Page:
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This article is taken from PN Review 29, Volume 9 Number 3, January - February 1983.

The Latin Poetry of Englishmen Richard Stoneman

IF Petrarch had chosen to write only in the vernacular, it has been said, the Western world would have had no classical comedy or tragedy, no Paradise Lost, no Pindaric Odes of Ronsard: our literature would be the poorer. The recent publication of three anthologies of Renaissance Latin verse offers an opportunity to assess the debts of our vernacular literature to this massive body of literature, most of which has until now been unavailable in any modern editions. The poets included in these three books are most various in date, provenance and temperament. Though Petrarch is the point of departure for all three, they include poets from every country of Europe, including Scotland, Hungary and Poland (which bred one of the most influential of them all, at least on English literature, Maciej Kazimierz Sarbiewski). Only Nichols extends his selection to so fresh a date as Milton, by which time the pivotal work of the Renaissance was well done.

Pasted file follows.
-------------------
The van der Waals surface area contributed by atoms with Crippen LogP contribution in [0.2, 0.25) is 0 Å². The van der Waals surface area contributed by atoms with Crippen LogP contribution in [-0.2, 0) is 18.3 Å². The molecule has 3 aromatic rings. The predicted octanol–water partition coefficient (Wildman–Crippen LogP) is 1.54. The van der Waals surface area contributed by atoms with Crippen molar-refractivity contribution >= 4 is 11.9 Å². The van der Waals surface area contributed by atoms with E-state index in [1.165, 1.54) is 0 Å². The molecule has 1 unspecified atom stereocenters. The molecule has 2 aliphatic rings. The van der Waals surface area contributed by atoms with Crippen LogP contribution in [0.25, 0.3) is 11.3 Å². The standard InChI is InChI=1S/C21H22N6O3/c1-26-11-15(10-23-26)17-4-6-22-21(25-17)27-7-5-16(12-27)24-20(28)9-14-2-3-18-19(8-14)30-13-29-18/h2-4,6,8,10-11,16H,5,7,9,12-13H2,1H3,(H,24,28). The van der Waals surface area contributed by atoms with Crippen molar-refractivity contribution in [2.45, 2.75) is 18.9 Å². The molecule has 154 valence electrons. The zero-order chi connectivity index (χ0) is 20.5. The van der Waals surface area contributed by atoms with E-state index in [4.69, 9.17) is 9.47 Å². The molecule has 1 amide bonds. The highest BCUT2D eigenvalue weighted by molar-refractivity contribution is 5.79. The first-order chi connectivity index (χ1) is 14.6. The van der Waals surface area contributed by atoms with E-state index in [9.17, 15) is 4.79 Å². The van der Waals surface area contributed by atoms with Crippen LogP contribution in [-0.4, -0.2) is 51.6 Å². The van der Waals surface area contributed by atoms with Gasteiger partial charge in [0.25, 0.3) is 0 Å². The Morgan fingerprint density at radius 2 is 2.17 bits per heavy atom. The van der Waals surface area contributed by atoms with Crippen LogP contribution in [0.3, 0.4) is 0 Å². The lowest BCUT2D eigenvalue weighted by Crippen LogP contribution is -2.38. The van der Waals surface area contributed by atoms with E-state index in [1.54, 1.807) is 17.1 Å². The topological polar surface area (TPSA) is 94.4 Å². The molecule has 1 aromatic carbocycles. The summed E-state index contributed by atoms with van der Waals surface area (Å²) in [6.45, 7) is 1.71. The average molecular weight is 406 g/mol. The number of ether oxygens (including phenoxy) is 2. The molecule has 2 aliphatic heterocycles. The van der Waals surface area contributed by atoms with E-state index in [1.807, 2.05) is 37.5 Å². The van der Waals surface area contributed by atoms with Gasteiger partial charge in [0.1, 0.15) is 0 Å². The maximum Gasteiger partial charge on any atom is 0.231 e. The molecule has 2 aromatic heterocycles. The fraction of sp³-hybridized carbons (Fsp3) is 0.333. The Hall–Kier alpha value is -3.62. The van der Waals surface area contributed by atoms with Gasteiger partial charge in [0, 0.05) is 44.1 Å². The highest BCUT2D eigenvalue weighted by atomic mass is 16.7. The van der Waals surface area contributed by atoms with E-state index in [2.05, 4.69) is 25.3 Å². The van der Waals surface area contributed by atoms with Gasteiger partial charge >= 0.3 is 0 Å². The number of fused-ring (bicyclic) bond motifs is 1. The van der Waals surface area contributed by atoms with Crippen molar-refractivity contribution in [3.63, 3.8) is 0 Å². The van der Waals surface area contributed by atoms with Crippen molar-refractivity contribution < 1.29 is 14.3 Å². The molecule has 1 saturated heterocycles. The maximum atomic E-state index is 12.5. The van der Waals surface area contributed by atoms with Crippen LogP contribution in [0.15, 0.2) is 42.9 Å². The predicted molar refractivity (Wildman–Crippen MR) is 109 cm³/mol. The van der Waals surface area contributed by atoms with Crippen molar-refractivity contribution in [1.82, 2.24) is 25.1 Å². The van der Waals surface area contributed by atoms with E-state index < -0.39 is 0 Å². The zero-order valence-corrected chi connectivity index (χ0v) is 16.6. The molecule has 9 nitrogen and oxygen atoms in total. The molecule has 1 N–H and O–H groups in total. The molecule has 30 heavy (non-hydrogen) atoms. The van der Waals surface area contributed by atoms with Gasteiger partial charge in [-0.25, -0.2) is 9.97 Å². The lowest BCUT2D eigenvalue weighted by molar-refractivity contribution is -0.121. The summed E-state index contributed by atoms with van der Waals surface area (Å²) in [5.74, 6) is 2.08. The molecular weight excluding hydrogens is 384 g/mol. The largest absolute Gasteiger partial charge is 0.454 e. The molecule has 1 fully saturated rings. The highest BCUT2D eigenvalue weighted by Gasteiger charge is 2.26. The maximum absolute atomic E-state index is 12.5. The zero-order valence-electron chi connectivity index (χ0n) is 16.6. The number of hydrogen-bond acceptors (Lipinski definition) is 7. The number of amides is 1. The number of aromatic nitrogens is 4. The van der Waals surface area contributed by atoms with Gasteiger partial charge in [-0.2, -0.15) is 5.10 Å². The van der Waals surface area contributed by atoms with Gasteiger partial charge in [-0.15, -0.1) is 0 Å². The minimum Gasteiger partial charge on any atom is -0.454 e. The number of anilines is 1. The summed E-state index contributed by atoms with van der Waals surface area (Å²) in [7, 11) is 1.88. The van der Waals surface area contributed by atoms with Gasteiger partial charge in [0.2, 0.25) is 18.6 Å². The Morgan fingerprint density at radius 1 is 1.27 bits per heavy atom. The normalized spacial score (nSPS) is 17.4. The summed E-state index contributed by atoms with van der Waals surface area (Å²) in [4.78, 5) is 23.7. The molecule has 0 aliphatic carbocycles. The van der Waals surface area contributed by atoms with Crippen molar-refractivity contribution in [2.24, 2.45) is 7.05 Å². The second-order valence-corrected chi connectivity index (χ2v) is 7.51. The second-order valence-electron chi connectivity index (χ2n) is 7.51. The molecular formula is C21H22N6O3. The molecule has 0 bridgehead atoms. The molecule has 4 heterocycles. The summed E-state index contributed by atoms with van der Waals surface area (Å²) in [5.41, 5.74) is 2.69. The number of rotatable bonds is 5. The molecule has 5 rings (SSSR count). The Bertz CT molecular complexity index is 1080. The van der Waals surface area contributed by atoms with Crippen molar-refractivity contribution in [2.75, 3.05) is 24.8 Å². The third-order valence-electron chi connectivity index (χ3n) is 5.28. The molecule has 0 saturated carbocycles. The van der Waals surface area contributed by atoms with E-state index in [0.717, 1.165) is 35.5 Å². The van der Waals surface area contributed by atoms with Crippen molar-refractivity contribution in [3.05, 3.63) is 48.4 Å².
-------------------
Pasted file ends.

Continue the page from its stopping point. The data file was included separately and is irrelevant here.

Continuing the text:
For Renaissance Latin poetry is pivotal in many senses. There is a constant interplay in the Renaissance between Neo-Latin, classical and vernacular literature. Many poets, including Milton and Crashaw, wrote in Latin as well as English; George Buchanan translated his own Latin poetry into English (see no. LXVIII in McFarlane); the translators of classical poetry, like Timothe Kendall, George Turbeville, Henry Vaughan, Thomas Stanley, also translated Neo-Latin. Marcantonio Flaminio's In Auroram was the inspiration for an Italian poem of Bernado Tasso. The universality of Latin is exemplified by translations ...

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